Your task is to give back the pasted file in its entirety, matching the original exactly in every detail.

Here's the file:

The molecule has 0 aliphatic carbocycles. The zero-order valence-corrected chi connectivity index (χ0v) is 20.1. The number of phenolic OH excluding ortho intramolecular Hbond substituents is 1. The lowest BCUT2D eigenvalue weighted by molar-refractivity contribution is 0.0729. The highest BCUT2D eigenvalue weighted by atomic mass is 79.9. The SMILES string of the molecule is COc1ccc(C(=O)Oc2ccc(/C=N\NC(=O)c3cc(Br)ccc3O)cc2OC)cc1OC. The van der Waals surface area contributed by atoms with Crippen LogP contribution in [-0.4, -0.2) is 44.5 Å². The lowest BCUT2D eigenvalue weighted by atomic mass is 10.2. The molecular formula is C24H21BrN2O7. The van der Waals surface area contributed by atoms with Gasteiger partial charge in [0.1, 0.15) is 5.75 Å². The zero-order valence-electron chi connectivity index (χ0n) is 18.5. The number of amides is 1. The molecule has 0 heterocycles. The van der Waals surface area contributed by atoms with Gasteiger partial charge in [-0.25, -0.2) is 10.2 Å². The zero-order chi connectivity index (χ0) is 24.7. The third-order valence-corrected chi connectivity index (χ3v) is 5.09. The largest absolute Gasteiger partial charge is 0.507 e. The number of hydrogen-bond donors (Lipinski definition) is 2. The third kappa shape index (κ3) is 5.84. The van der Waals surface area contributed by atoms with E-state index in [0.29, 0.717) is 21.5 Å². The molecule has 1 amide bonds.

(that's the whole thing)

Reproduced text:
The molecule has 0 aliphatic carbocycles. The zero-order valence-corrected chi connectivity index (χ0v) is 20.1. The number of phenolic OH excluding ortho intramolecular Hbond substituents is 1. The lowest BCUT2D eigenvalue weighted by molar-refractivity contribution is 0.0729. The highest BCUT2D eigenvalue weighted by atomic mass is 79.9. The SMILES string of the molecule is COc1ccc(C(=O)Oc2ccc(/C=N\NC(=O)c3cc(Br)ccc3O)cc2OC)cc1OC. The van der Waals surface area contributed by atoms with Crippen LogP contribution in [-0.4, -0.2) is 44.5 Å². The lowest BCUT2D eigenvalue weighted by atomic mass is 10.2. The molecular formula is C24H21BrN2O7. The van der Waals surface area contributed by atoms with Gasteiger partial charge in [0.1, 0.15) is 5.75 Å². The zero-order valence-electron chi connectivity index (χ0n) is 18.5. The number of amides is 1. The molecule has 0 heterocycles. The van der Waals surface area contributed by atoms with Gasteiger partial charge in [-0.25, -0.2) is 10.2 Å². The zero-order chi connectivity index (χ0) is 24.7. The third-order valence-corrected chi connectivity index (χ3v) is 5.09. The largest absolute Gasteiger partial charge is 0.507 e. The number of hydrogen-bond donors (Lipinski definition) is 2. The third kappa shape index (κ3) is 5.84. The van der Waals surface area contributed by atoms with E-state index in [0.29, 0.717) is 21.5 Å². The molecule has 1 amide bonds.